Tracey Downey has been a teacher for the past 14 years and loves being involved at her school. She taught elementary school for her first 5 years before moving on to high school. However, her day does not stop when classes are over. “I am always on the go with a million things going on simply because…my day never stops at the bell. I am also the Varsity Cheer Coach and the Special Olympics Cheer Coach,” states Tracey. She also has three children at home, which requires even more of a time commitment. “My life is crazy and very full but I wouldn’t want it any other way,” she exclaims.
Tracey’s favorite era to teach is the WWII-Cold War Era. She is able to reference the stories that she has heard from her parents and grandparents from that time, which makes it easier to bring the period to life for her students. Her two proudest moments are when she received the “Sallie Mae First Year Teacher of the Year Award” in her county and also when she laid a wreath at the Tomb of the Unknown Soldier on behalf of her school. “It was a huge honor and beyond humbling,” she recalls.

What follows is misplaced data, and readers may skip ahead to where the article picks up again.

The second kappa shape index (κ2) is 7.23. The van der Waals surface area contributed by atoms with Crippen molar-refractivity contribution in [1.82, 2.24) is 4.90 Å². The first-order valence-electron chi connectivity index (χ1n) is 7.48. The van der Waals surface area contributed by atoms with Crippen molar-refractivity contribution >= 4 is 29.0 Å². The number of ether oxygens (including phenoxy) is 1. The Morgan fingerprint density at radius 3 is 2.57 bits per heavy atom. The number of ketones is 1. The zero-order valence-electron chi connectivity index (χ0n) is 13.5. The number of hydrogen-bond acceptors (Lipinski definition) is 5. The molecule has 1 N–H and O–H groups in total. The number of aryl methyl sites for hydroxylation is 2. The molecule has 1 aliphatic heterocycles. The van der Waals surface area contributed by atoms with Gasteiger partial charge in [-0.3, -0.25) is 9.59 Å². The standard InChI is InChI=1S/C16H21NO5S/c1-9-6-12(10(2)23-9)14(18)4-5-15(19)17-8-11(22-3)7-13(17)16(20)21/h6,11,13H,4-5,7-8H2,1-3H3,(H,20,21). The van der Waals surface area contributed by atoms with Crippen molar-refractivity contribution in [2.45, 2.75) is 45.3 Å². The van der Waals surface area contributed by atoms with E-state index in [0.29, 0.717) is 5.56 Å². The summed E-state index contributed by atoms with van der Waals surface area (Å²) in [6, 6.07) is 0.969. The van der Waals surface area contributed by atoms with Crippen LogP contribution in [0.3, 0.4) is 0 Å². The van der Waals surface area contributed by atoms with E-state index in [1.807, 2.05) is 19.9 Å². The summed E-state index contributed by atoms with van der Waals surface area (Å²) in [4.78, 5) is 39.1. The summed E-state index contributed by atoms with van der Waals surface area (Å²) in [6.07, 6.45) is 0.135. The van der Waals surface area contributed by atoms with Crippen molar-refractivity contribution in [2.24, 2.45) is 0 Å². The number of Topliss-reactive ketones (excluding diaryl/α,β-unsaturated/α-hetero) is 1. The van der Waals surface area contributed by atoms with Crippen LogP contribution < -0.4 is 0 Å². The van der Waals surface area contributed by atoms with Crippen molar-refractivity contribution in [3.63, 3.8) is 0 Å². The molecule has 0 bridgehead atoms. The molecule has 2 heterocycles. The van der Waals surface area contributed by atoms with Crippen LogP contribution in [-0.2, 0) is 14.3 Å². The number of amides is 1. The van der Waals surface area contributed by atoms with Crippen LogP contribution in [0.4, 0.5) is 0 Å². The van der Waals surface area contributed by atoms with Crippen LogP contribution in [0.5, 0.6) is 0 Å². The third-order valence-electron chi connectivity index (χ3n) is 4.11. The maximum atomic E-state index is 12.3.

Tracey views her biggest challenge as a teacher as the change in technology and social media, and how students interact with it. She also points to growing class sizes as another hurdle that educators face. Ultimately, Tracey hopes that she can truly help a student in their life. “I don’t think there is anything better than having a student return to tell me I made an impact on them or that I helped them in a particular way to make them a better human being,” she states.
Meet Mark Robinson
Albuquerque, New Mexico • St. Pius X High School
As a teacher for nearly 26 years, Mark Robinson has compiled an impressive list of accomplishments in the field of education. Throughout his career, he has taught World History, US history, Western Civilization, World Geography, Algebra, Geometry, and Trigonometry. He currently teaches at St. Pius X High School in Albuquerque, where he has taught since 1998.